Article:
• "HTML & CSS" by Jon Duckett - A beginner's guide to fairly modern HTML and CSS techniques for website design. This book has a very unusual layout - it's made of glossy magazine-like paper full of color. Very unusual for a technical book, and very apt for this particular topic. The presentation is flashy and full of images, so the content density is low. Even though the book looks very big (over 400 pages in fairly thick color paper), the actual amount of content couldn't span more than 100 pages in a regular book - so it's a quick read. Being so quick it doesn't go very deep, but does provide a good introduction and a bunch of interesting examples.
  • "The Go Programming Language" by Alan Donovan and Brian Kernighan - full review.
  • "Little Women" by Louisa May Alcott - a two-volume book covering about 15 years in the life of the March family in Concord MA, roughly from the mid 1860s to the late 1870s. The protagonists of the book are the four daughters in the family, each on its own unique life path. I have a feeling that had this book been written today it would be received very cynically; for sure, the overly saintly and sweet portrayals of some family members are something out of this era. Nevertheless, the book is written very well and a pleasure to read. In addition to its historic value, it also contains multiple insightful observations on human nature, relationships within families, among friends and between couples, as well as the value of money.
  • "Life Ascending: The Ten Great Inventions of Evolution" by Nick Lane - the author is a professor of biochemistry focusing on evolution. In this book he goes in depth on topics ranging from sight, to breathing, to death - and I mean in depth. The book is extremely heavy on detail, and each chapter feels like a mini-book in itself, completely packed with biological and chemical details, speculations and updates on recent research. Indeed, it took me several months to finish the book in installments because I felt I can't digest too much of it at a time. Also, it's fairly obvious that much of the book is speculative - the author tackles topics we don't really have a full understanding of, and in many places he proposes his opinions and predictions that may or may not be true. As the author himself admits in the epilogue, the book "is full of judgements that stand on the edge of error". That said, overall the book is very interesting, insightful and extremely well written. It certainly leaves me with a curiosity to read more of the author's books.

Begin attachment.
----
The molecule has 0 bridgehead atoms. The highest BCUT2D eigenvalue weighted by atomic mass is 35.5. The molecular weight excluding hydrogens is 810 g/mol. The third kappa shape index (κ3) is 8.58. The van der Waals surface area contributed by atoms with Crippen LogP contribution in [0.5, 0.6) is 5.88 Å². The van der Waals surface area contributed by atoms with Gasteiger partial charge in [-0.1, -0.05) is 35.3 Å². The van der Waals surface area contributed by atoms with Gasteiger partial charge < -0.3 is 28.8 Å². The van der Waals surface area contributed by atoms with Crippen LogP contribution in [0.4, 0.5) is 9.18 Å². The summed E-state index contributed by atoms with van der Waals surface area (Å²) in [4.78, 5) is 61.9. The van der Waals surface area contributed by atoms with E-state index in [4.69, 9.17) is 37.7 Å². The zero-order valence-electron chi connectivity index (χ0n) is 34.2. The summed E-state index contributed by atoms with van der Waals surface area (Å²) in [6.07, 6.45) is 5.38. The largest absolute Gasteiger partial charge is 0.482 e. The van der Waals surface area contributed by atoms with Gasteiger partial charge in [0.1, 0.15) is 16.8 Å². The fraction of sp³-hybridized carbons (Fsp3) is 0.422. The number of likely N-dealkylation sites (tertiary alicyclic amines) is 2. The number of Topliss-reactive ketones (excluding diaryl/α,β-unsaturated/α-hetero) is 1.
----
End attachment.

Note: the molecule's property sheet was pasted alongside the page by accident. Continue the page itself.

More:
• "The History of the United States" by A. Guelzo, G. Gallagher, P. Allitt (audio course) - a comprehensive, 43-hour introductory course to the history of the USA, with special emphasis on the Civil War era. Almost certainly the longest audio book I've ever listened to, and yet the course can cover but little of the subject, of course, mostly serving as a taste of many topics readers can later delve into in more specific courses and books. I liked how the course was put together overall, and learned a lot. Of the three parts, I liked the third one least - both because the lecturer seems to be less savvy in continuous audio speaking, and because I felt many things were left uncovered. That said, even the third part in itself is a pretty good course on the history of 20th century USA.


  • "To Kill a Mockingbird" by Harper Lee
  • "The Fountainhead" by Ayn Rand


comments powered by Disqus